Vehicles have been set on fire and shops looted in Dublin after a knife attack that left a number of people, including three children, injured.
A five-year-old girl and a woman in her 30s were seriously hurt in the attack after 13:40 local time.
It happened on Parnell Square East in the city centre, outside the children's school Gaelscoil Choláiste Mhuire.
A man in his 40s who was also seriously injured is a person of interest, police said.
They added that they were not looking for any other people at this time and are following a definite line of inquiry.
Sources have indicated to the BBC that the man suspected of carrying out the attack is an Irish citizen, who has lived in the country for 20 years.
The head of An Garda Síochána (Irish police), Drew Harris, blamed the subsequent disorder on a "lunatic, hooligan faction driven by a far-right ideology", who engaged in violence as police tried to maintain the crime scene.
The streets are now "mainly calm", the Irish police have said, with no serious injuries reported as a result of the violence.
Ch Supt Patrick McMenamin said more than 400 officers remain on patrol after the disorder, which he blamed on "gratuitous thuggery".
"Some of my colleagues were attacked and assaulted, thankfully none were seriously injured and I commend them all on their bravery to protect our community," he added.
It is unclear how many arrests have been made, but Irish Justice Minister told Irish national broadcaster RTÉ that it was a significant number.
Fires and looting
Riot police were deployed after protesters gathered in the area near the scene of the attack.
The disorder centred on several streets in the city centre, including O'Connell Street.
A number of vehicles were set on fire, including a car, a tram and a bus.
A shop on O'Connell Street was looted while the windows of other stores were smashed.
Trinity College, which is nearby in the city centre, said it was in lockdown with all gates to its campus closed due to the disturbances.
Taoiseach (Irish prime minister) Leo Varadkar said extra police resources had been deployed.
He added that he had been shocked by the knife attack and "the facts in this matter are still emerging".
Harris urged people to "act responsibly, not to listen to misinformation and rumour that is circulating on social media".
"We know what happened, but the motive for this is entirely unclear."
Meanwhile, the head of Ireland's National Bus and Railworkers' Union described those who targeted bus and trams as "thugs" and "despicable people".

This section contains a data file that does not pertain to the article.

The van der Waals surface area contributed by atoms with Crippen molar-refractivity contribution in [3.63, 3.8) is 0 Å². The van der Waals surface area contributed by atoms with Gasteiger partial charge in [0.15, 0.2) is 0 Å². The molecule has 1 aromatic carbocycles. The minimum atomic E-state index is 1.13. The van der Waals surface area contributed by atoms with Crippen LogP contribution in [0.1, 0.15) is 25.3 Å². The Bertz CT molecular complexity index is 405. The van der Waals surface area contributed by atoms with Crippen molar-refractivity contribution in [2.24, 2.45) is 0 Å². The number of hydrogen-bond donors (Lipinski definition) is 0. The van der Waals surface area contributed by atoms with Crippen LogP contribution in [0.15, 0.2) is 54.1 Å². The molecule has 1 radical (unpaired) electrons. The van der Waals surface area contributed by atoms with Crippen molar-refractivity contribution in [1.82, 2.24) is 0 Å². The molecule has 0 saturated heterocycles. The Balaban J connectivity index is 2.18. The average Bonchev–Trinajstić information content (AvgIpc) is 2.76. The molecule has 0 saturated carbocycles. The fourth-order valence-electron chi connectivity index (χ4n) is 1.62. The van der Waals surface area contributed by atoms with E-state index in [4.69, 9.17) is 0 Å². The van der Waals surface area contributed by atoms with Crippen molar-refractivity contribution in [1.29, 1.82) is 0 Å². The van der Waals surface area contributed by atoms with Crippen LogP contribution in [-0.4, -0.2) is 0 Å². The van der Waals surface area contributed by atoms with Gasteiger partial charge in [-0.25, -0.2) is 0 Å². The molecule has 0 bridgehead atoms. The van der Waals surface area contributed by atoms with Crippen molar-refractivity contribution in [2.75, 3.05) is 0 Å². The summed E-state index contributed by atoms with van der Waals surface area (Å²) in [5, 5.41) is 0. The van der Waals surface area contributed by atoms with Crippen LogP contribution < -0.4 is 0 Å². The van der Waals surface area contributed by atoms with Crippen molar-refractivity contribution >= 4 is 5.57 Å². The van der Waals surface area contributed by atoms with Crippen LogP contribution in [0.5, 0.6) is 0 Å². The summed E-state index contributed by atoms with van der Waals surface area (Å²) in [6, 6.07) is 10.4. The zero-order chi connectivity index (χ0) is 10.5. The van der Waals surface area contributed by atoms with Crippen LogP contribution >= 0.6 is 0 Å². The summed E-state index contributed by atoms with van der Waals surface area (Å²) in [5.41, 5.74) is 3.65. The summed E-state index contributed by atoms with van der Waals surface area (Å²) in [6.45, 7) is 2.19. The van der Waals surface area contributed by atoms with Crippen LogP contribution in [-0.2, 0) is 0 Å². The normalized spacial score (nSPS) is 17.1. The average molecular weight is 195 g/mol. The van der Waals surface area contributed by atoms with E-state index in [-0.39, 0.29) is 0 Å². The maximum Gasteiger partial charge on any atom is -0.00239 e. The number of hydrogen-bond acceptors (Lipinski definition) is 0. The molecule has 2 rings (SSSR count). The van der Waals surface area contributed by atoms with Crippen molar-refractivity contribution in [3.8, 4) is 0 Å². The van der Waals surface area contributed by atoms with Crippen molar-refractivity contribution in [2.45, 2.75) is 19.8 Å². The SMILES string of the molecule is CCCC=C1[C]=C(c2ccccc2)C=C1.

Dermot O'Leary told RTÉ: "We have to make a decision whether to suspend all transport in and out of Dublin City.
"The safety of all our members is our primary concern."
In a press conference earlier, Supt Liam Geraghty said that the five-year-old girl is receiving emergency care in hospital, while another girl, aged six, and a five-year-old boy were less seriously hurt.
He added that although it is early in the investigation, gardaí (police) are confident that there is "no terror-related activity" and that it would appear to be a "standalone attack".
Irish President Michael D Higgins said that his thoughts were with the children and families affected by the incident.
"This appalling incident is a matter for the gardaí and that it would be used or abused by groups with an agenda that attacks the principle of social inclusion is reprehensible and deserves condemnation by all those who believe in the rule of law and democracy," he added.
The Irish National Teachers' Organisation (INTO) said: "Our hearts are with the entire school community of Gaelscoil Choláiste Mhuire following the horrendous incident that has taken place today."
Police remain on the streets
O'Connell Street is usually thought of as the gateway to Dublin city centre. But tonight, it was a chaotic and frightening scene.
The rioters have now largely dispersed but earlier scores of them attacked police with fireworks and bricks. They set fire to a bus, a tram and at least one police vehicle.
Looters broke into several shops, in the retail district on the northern side of the River Liffey.
The situation in Dublin has calmed, but a large number of police remain on the streets in riot gear.
An eyewitness told RTÉ how she and another bystander disarmed a man with a knife.
Siobhan Kearney described the scene as "bedlam".
"Without thinking, I just took across the road to help out," she said.
"Two children and the woman were taken back into the school where they were coming from."
On the man with the knife, she said that he was on the ground and there were a lot of people trying to restrain him.
"Me and an American lady formed a ring around him saying we'd wait on the garda (police)."
In a statement, the Irish Minister for Justice Helen McEntee said she was "deeply shocked by the appalling attack".
She added that her thoughts are with those injured, especially the children, their parents and families, during "this extremely difficult period".
Sinn Féin leader and Dublin Central TD (member of the Irish Parliament) Mary Lou McDonald said the incident had sent "shock and horror throughout the community".
"My heart goes out to all the hurt and injured, the parents, teachers but especially the children who have been so traumatised," she added.
Labour Party Senator Marie Sherlock, who was in the area after the incident, said the children who were stabbed were queueing up to go to after-school care when they were attacked.
"While it is all very real today, I think the impact of the trauma tomorrow, next week and in the time after is really going to be very difficult."
- This story was first published by BBC